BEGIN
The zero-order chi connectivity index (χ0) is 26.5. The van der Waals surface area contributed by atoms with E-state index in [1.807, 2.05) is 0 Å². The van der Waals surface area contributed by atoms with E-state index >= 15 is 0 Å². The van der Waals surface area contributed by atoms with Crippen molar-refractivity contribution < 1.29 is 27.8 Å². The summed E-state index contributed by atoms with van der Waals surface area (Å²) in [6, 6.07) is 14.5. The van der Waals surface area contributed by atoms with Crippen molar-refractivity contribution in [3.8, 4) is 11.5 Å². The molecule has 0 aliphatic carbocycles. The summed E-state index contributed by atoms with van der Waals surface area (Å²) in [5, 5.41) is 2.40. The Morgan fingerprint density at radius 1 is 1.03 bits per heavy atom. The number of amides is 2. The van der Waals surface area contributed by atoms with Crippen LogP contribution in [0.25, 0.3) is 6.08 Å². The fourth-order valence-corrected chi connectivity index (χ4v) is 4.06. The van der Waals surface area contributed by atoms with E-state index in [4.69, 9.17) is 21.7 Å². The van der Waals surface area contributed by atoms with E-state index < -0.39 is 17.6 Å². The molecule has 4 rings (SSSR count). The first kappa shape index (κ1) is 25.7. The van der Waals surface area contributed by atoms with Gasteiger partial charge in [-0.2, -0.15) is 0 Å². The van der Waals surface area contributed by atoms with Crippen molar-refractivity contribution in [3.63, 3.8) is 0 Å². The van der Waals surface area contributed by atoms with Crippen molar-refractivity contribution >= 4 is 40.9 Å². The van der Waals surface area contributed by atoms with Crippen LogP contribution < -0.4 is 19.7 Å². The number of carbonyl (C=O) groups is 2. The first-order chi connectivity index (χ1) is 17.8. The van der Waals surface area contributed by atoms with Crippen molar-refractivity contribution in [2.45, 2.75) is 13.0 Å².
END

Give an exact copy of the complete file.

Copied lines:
The zero-order chi connectivity index (χ0) is 26.5. The van der Waals surface area contributed by atoms with E-state index in [1.807, 2.05) is 0 Å². The van der Waals surface area contributed by atoms with E-state index >= 15 is 0 Å². The van der Waals surface area contributed by atoms with Crippen molar-refractivity contribution < 1.29 is 27.8 Å². The summed E-state index contributed by atoms with van der Waals surface area (Å²) in [6, 6.07) is 14.5. The van der Waals surface area contributed by atoms with Crippen molar-refractivity contribution in [3.8, 4) is 11.5 Å². The molecule has 0 aliphatic carbocycles. The summed E-state index contributed by atoms with van der Waals surface area (Å²) in [5, 5.41) is 2.40. The Morgan fingerprint density at radius 1 is 1.03 bits per heavy atom. The number of amides is 2. The van der Waals surface area contributed by atoms with Crippen LogP contribution in [0.25, 0.3) is 6.08 Å². The fourth-order valence-corrected chi connectivity index (χ4v) is 4.06. The van der Waals surface area contributed by atoms with E-state index in [4.69, 9.17) is 21.7 Å². The van der Waals surface area contributed by atoms with E-state index < -0.39 is 17.6 Å². The molecule has 4 rings (SSSR count). The first kappa shape index (κ1) is 25.7. The van der Waals surface area contributed by atoms with Gasteiger partial charge in [-0.2, -0.15) is 0 Å². The van der Waals surface area contributed by atoms with Crippen molar-refractivity contribution in [3.63, 3.8) is 0 Å². The van der Waals surface area contributed by atoms with Crippen molar-refractivity contribution >= 4 is 40.9 Å². The van der Waals surface area contributed by atoms with Crippen LogP contribution < -0.4 is 19.7 Å². The number of carbonyl (C=O) groups is 2. The first-order chi connectivity index (χ1) is 17.8. The van der Waals surface area contributed by atoms with Crippen molar-refractivity contribution in [2.45, 2.75) is 13.0 Å².